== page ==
Brewery Turns to Research for Label Design

Mar 21, 2019

Traditional forms of concept testing are focused on gathering customer feedback in response to a product idea prior to its launch. Concept testing can also be used for a variety of needs from product development to creative or design testing. In fact, researchers now have access to innovative concept testing methods that provide a more agile and iterative approach.

Further, many research methods are designed to answer specific questions and combining methods and conducting them iteratively can often provide even more robust insights. Foregoing the opportunity to combine methods could mean missing out on an easy approach to gaining comprehensive insights.

Using Research for the First Time

Alpine Dog Brewing Co., a locally owned craft brewery based out of Denver, was in the early stages of developing new labels for the upcoming release of a featured beer. With a significant number of craft breweries in Colorado, the competition is fierce. As a result, in order to compete with other breweries across the state, Alpine decided it needed to leverage the voice of the consumer through market research to assist in choosing the design of its new label. While consumer research is less common for smaller businesses of this type, Alpine Dog wanted to use research for the first time to determine the best label to move forward with into development to both please distributors and compete with other brands on the shelf.

Not having a traditional research budget, Alpine Dog considered low-cost solutions offered through DIY research tools. Yet, having never conducted research before, the company decided to forego those options in order to save the time and the hassle learning a tool and marketing research best practices. Searching for an agile vendor, they came across GutCheck, another business local to Colorado.

Alpine Dog began with six very unique label design concepts with various opportunities for refinements. GutCheck partnered with Alpine Dog and recommended a multiphase qualitative and quantitative concept testing strategy. Specifically, the quantitative phase would prioritize and identify the top performing design, while the qualitative phase would refine it in order to move forward with production.

Prioritizing Concepts

In the first phase of research Alpine Dog quantitatively tested its six design concepts – shown on images of cans and bottles – with a targeted audience of craft beer drinkers. Using configurable quantitative concept testing methodology that leverages statistical testing on key metrics to identify top performers, Alpine Dog was able to arrive at a list of prioritized concepts.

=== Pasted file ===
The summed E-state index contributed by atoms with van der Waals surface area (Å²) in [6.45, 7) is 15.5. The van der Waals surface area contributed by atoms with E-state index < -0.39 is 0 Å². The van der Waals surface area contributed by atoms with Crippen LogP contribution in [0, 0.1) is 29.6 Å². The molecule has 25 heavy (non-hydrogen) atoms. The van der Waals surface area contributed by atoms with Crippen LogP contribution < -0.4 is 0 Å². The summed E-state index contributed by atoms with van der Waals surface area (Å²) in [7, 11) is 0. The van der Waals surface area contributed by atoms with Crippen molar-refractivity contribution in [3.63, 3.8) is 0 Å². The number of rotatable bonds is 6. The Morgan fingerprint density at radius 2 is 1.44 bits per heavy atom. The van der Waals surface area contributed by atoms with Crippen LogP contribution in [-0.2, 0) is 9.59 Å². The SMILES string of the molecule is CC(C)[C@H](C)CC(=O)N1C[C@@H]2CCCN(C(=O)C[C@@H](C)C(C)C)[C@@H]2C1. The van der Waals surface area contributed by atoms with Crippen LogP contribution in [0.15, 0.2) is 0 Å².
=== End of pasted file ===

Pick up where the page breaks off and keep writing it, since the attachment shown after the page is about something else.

One label design performed significantly higher across key metrics and was chosen as the overall favorite against all other label designs. Open-ends showed that there were some areas for improvement, specifically related to clarity and certain design elements of the winning concept. As a result, these areas were used to inform the objectives of the qualitative phase.

Refining the Winning Concept

Alpine Dog was most excited about the qualitative phase in order to capture a greater level of depth by turning to the voice of the consumer. Using an online qualitative research group, GutCheck tested the winning label among the same target audience. A total sample size of 30 was ideal in order to get the most robust, open-ended feedback.

Findings showed the name of the beer was well liked and drew the most attention but overshadowed other elements of the design. Additionally, the design on the can appealed more to consumers than the one on the bottle. Further, the company branding elements were difficult to discern and the logo placement and product information left much to be desired. Some respondents reported that the combination of these elements caused confusion. However, Alpine Dog’s brand equities came through and beer consumers felt the overall design was a good fit for a craft beer brand.


A Successful Outcome

Alpine was able to use the results from both phases of research to make improvements to the winning design, creating a strong label to move into production. Additionally, the fact that the research was conducted quickly allowed it to use its new label design in early discussions with distributors and better plan for the next year’s production.

“The research has allowed us to focus our brand direction and push forward with production of our labels. Partnering with GutCheck’s agile approach was seamless,” says Gardiner Hammond, owner, Alpine Dog Brewing Co.

By combining agile methods, in addition to a hybrid research approach, the product teams were able to elevate their concept testing even higher. To see more detailed information that was uncovered during this multi-phase research approach, take a look at the report below.

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